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Lessons:6Length:18 minutes
A beginners guide to using typographic scales 400x277
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2.3 How to Select a Scale for Your Project

We now know what kind of type scales are out there and how we can create one. But how do we pick the right scale for our project? Let’s find out.

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2.3 How to Select a Scale for Your Project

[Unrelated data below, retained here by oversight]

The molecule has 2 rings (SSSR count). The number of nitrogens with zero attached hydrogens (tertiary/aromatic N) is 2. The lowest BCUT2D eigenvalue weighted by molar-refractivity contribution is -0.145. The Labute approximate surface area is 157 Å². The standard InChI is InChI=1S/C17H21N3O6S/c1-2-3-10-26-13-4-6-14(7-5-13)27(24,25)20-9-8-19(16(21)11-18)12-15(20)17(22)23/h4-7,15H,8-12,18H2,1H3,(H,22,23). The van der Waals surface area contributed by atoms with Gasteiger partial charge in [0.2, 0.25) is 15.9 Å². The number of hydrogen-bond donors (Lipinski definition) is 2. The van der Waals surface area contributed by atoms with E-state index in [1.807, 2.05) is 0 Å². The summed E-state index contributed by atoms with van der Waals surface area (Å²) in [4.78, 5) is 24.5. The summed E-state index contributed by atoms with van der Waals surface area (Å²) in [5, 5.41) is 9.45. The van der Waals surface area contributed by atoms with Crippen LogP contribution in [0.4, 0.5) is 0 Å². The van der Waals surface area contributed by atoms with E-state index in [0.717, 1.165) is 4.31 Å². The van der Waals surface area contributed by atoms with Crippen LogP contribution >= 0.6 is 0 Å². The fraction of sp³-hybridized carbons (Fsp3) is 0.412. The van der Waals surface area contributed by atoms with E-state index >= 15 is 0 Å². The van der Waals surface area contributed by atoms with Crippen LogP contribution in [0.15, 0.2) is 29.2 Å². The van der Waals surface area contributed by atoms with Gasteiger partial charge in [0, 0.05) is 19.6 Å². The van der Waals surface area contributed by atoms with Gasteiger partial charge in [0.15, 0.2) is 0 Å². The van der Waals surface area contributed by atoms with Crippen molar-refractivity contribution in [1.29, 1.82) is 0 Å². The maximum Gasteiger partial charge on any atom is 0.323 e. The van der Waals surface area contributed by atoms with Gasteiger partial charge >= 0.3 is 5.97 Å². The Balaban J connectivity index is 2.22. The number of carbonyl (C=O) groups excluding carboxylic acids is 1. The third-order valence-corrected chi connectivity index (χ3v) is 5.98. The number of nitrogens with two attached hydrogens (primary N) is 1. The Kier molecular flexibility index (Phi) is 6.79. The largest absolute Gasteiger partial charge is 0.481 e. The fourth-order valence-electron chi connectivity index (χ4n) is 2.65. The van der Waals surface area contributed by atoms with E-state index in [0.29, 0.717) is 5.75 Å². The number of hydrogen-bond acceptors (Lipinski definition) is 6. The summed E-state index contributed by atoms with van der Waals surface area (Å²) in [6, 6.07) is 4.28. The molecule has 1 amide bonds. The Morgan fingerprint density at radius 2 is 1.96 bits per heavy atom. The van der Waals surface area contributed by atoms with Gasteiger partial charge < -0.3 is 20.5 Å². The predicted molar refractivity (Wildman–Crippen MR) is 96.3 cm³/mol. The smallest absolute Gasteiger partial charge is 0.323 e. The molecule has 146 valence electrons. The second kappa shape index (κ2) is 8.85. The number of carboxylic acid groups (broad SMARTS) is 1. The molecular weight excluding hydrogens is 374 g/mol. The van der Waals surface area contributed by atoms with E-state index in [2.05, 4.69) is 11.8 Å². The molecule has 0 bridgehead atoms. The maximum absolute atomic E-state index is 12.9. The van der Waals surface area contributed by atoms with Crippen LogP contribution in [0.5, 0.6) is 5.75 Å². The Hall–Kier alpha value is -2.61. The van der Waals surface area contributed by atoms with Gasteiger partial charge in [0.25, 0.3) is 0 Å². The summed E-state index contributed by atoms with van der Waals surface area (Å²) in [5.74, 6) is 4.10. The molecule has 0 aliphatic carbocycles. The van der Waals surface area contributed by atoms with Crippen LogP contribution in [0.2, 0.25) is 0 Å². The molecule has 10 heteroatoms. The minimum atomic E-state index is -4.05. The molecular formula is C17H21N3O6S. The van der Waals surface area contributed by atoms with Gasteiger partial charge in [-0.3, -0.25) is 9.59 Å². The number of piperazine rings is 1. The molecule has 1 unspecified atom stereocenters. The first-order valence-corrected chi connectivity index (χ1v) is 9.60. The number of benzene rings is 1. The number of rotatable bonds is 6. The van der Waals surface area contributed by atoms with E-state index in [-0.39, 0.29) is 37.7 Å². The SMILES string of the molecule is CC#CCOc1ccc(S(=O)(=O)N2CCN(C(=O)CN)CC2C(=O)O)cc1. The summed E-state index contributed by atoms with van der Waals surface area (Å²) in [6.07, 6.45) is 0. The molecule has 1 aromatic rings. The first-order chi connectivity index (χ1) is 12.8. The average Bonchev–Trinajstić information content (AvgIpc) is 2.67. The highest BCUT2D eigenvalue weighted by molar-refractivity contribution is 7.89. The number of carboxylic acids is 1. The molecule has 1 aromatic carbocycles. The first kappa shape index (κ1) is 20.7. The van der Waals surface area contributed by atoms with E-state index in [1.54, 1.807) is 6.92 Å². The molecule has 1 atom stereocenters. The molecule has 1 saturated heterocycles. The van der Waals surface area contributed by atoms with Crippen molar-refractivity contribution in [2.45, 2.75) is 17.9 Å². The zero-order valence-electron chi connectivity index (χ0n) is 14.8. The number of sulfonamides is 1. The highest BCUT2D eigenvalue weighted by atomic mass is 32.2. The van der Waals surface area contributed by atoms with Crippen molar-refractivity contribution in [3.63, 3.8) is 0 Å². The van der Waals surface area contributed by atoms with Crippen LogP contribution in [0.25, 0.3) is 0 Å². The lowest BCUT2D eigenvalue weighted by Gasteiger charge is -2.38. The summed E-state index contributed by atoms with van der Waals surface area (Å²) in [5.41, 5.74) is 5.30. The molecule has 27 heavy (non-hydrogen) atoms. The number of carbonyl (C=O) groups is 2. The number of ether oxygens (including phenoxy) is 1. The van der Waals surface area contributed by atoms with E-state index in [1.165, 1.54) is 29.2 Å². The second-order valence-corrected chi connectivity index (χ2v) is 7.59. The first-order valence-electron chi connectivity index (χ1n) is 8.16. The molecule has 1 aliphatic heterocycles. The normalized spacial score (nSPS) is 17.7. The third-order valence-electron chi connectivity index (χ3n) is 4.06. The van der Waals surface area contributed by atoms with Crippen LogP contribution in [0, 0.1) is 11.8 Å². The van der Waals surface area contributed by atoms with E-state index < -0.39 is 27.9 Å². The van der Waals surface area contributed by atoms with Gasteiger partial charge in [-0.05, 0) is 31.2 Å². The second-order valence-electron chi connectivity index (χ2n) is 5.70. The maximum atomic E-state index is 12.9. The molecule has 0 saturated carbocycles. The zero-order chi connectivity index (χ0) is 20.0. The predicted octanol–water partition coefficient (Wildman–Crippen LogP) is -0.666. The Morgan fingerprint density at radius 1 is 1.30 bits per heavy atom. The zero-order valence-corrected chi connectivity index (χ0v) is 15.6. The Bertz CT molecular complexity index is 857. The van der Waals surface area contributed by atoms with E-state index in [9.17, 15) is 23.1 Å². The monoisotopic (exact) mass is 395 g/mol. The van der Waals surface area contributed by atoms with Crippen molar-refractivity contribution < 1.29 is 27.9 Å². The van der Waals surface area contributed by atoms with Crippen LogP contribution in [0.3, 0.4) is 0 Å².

Okay, so we know what kind of scales and ratios are out there and we know how to create a scale ourselves. But how do we pick the right one for our project, because they're not all the same. A major second scale is so much different from a golden ratio one. So how do you choose when to use one over the other? Well, it all boils down to the type of project. I recently discovered this article by Elliot Dahl on web typography. You can find the link in the lesson notes. In the article Elliot categorizes websites in three archetypes, marketing, blog info and product. Now, each one of these has a different purpose and will work best with the different type of scale. Let's start with the marketing websites. These are used for presenting a product or service and telling the story behind it. Their goal is to convert visitors into customers. So the font sizes will be picked using more, let's say artistic criteria. With marketing websites you will find very big differences in font sizes. You will see normal regular looking body text alongside large headings. That means that on marketing websites it's best you use or scales with larger ratios. Something like an augmented forth or even a golden ratio. Usually a ratio of about 1.4 is a good place to start. For example, Avocode uses a pretty aggressive type scale. Notice the difference between the different headings and also the body text. Another example is the website of Chris Ducker. He uses large headings to walk you through the various sections of the website, and also draw attention to the most important ones. The second category is Blog or Info websites. So these focus heavily on text content. So readability is much more important. Therefore it's best to use a medium ratio to avoid that high contrast between sizes. In practice go for the middle tier scales with the ratios around 1.3. The perfect forth is actually a good example and a very good place to start. A good example here is medium, it doesn't go crazy with the font sizes, they all progress very nicely. And because of that the larger headings don't get in the way of the contents or make the page really big. The third archetype is the Product sites. Think about the web present back end or any other admin interface. Their goal is to solve problems and provide access to various tools. These types of websites will use the more sensible scales with the one with lower ratios. The more linear ones they don't need that big contrast between font sizes because they don't need to emphasize anything. Their goal is to create a hierarchy around the content. So for these types of websites go with the low ratios, around 1.2, that's a good place to start. The are major second scale which is 1.25 is pretty good scale to use. So there you have it three archetypes you can use to categories your project and based on that choose an appropriate type scale. Now, I want you to take this for the grain of salt because these are simply guidelines, they're not rules that you absolutely have to follow, okay? In the end, you have to do what looks best to you, and sometimes that might take you in a totally different direction, and that's totally fine. As I said, simply guidelines, use them to guide you through this process. Now, let's say that you chose a scale and you've also implemented that scale, how do you make it responsive? Well, we'll try and answer that in the next lesson.

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